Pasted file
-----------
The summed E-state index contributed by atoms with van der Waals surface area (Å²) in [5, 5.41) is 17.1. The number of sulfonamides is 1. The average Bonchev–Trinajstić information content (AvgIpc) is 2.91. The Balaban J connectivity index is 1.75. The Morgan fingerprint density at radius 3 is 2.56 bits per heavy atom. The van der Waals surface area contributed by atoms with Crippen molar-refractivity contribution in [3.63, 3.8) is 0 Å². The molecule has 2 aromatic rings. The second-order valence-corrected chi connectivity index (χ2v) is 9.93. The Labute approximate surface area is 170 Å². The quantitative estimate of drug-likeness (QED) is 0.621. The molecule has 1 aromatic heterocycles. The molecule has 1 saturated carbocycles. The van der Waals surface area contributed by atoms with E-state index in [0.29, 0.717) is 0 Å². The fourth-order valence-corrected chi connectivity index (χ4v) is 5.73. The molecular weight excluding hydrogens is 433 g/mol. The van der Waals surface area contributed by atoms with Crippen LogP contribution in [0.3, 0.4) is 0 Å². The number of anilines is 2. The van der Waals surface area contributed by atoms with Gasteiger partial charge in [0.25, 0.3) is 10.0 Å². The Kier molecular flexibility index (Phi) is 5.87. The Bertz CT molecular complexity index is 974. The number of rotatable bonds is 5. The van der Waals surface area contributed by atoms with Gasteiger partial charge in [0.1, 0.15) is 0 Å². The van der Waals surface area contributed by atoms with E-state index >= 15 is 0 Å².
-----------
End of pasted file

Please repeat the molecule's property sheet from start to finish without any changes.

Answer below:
The summed E-state index contributed by atoms with van der Waals surface area (Å²) in [5, 5.41) is 17.1. The number of sulfonamides is 1. The average Bonchev–Trinajstić information content (AvgIpc) is 2.91. The Balaban J connectivity index is 1.75. The Morgan fingerprint density at radius 3 is 2.56 bits per heavy atom. The van der Waals surface area contributed by atoms with Crippen molar-refractivity contribution in [3.63, 3.8) is 0 Å². The molecule has 2 aromatic rings. The second-order valence-corrected chi connectivity index (χ2v) is 9.93. The Labute approximate surface area is 170 Å². The quantitative estimate of drug-likeness (QED) is 0.621. The molecule has 1 aromatic heterocycles. The molecule has 1 saturated carbocycles. The van der Waals surface area contributed by atoms with E-state index in [0.29, 0.717) is 0 Å². The fourth-order valence-corrected chi connectivity index (χ4v) is 5.73. The molecular weight excluding hydrogens is 433 g/mol. The van der Waals surface area contributed by atoms with Crippen LogP contribution in [0.3, 0.4) is 0 Å². The number of anilines is 2. The van der Waals surface area contributed by atoms with Gasteiger partial charge in [0.25, 0.3) is 10.0 Å². The Kier molecular flexibility index (Phi) is 5.87. The Bertz CT molecular complexity index is 974. The number of rotatable bonds is 5. The van der Waals surface area contributed by atoms with Gasteiger partial charge in [0.1, 0.15) is 0 Å². The van der Waals surface area contributed by atoms with E-state index >= 15 is 0 Å².